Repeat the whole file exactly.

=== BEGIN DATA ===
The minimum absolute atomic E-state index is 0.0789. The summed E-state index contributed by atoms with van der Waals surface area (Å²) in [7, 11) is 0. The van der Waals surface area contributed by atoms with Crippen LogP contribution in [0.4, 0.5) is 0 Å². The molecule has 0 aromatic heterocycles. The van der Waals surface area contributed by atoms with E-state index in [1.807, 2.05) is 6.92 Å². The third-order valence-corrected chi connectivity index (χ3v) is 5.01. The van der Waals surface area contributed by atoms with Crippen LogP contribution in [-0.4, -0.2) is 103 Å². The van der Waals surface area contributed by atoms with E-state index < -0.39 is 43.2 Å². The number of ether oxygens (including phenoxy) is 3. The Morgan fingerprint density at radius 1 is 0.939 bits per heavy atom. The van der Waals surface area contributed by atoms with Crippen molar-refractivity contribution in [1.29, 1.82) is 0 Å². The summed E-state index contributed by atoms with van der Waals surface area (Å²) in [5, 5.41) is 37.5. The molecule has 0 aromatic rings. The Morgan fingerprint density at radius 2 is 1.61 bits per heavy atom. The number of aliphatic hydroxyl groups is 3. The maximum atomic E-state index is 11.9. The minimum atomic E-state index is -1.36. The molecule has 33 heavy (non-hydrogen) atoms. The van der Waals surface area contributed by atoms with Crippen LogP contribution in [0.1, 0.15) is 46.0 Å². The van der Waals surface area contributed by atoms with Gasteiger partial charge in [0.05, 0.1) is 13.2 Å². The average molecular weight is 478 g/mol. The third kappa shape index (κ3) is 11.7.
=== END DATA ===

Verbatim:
The minimum absolute atomic E-state index is 0.0789. The summed E-state index contributed by atoms with van der Waals surface area (Å²) in [7, 11) is 0. The van der Waals surface area contributed by atoms with Crippen LogP contribution in [0.4, 0.5) is 0 Å². The molecule has 0 aromatic heterocycles. The van der Waals surface area contributed by atoms with E-state index in [1.807, 2.05) is 6.92 Å². The third-order valence-corrected chi connectivity index (χ3v) is 5.01. The van der Waals surface area contributed by atoms with Crippen LogP contribution in [-0.4, -0.2) is 103 Å². The van der Waals surface area contributed by atoms with E-state index < -0.39 is 43.2 Å². The number of ether oxygens (including phenoxy) is 3. The Morgan fingerprint density at radius 1 is 0.939 bits per heavy atom. The van der Waals surface area contributed by atoms with Crippen molar-refractivity contribution in [1.29, 1.82) is 0 Å². The summed E-state index contributed by atoms with van der Waals surface area (Å²) in [5, 5.41) is 37.5. The molecule has 0 aromatic rings. The Morgan fingerprint density at radius 2 is 1.61 bits per heavy atom. The number of aliphatic hydroxyl groups is 3. The maximum atomic E-state index is 11.9. The minimum atomic E-state index is -1.36. The molecule has 33 heavy (non-hydrogen) atoms. The van der Waals surface area contributed by atoms with Crippen LogP contribution in [0.1, 0.15) is 46.0 Å². The van der Waals surface area contributed by atoms with Gasteiger partial charge in [0.05, 0.1) is 13.2 Å². The average molecular weight is 478 g/mol. The third kappa shape index (κ3) is 11.7.